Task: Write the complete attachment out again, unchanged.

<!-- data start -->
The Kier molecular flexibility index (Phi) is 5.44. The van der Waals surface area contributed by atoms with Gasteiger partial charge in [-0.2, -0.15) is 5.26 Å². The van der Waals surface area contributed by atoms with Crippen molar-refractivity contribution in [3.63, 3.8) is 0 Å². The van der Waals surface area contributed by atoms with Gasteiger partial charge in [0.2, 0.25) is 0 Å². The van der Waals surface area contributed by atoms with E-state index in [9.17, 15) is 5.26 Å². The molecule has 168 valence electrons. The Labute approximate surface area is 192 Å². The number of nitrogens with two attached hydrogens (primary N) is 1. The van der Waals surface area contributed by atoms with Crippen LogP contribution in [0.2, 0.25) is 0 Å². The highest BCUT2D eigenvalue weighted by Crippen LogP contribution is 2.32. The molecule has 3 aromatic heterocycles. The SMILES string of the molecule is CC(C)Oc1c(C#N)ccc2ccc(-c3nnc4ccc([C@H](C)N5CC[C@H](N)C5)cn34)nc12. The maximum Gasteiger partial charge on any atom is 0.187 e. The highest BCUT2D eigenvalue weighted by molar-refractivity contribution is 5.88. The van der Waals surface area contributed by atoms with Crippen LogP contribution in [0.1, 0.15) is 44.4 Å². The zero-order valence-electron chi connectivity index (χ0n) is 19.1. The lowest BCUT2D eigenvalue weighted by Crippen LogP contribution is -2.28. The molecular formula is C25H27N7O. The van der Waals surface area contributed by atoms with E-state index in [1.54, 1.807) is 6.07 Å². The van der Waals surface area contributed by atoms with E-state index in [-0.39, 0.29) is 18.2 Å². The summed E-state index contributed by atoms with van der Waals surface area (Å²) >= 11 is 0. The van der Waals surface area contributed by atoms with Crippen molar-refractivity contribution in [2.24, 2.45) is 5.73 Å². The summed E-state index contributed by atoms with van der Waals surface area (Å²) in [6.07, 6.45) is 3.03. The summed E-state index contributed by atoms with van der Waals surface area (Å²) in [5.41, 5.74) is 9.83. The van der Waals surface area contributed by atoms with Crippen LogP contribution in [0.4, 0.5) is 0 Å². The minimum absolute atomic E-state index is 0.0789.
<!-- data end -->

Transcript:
The Kier molecular flexibility index (Phi) is 5.44. The van der Waals surface area contributed by atoms with Gasteiger partial charge in [-0.2, -0.15) is 5.26 Å². The van der Waals surface area contributed by atoms with Crippen molar-refractivity contribution in [3.63, 3.8) is 0 Å². The van der Waals surface area contributed by atoms with Gasteiger partial charge in [0.2, 0.25) is 0 Å². The van der Waals surface area contributed by atoms with E-state index in [9.17, 15) is 5.26 Å². The molecule has 168 valence electrons. The Labute approximate surface area is 192 Å². The number of nitrogens with two attached hydrogens (primary N) is 1. The van der Waals surface area contributed by atoms with Crippen LogP contribution in [0.2, 0.25) is 0 Å². The highest BCUT2D eigenvalue weighted by Crippen LogP contribution is 2.32. The molecule has 3 aromatic heterocycles. The SMILES string of the molecule is CC(C)Oc1c(C#N)ccc2ccc(-c3nnc4ccc([C@H](C)N5CC[C@H](N)C5)cn34)nc12. The maximum Gasteiger partial charge on any atom is 0.187 e. The highest BCUT2D eigenvalue weighted by molar-refractivity contribution is 5.88. The van der Waals surface area contributed by atoms with Crippen LogP contribution in [0.1, 0.15) is 44.4 Å². The zero-order valence-electron chi connectivity index (χ0n) is 19.1. The lowest BCUT2D eigenvalue weighted by Crippen LogP contribution is -2.28. The molecular formula is C25H27N7O. The van der Waals surface area contributed by atoms with E-state index in [1.54, 1.807) is 6.07 Å². The van der Waals surface area contributed by atoms with E-state index in [-0.39, 0.29) is 18.2 Å². The summed E-state index contributed by atoms with van der Waals surface area (Å²) >= 11 is 0. The van der Waals surface area contributed by atoms with Crippen molar-refractivity contribution in [2.24, 2.45) is 5.73 Å². The summed E-state index contributed by atoms with van der Waals surface area (Å²) in [6.07, 6.45) is 3.03. The summed E-state index contributed by atoms with van der Waals surface area (Å²) in [5.41, 5.74) is 9.83. The van der Waals surface area contributed by atoms with Crippen LogP contribution in [0.4, 0.5) is 0 Å². The minimum absolute atomic E-state index is 0.0789.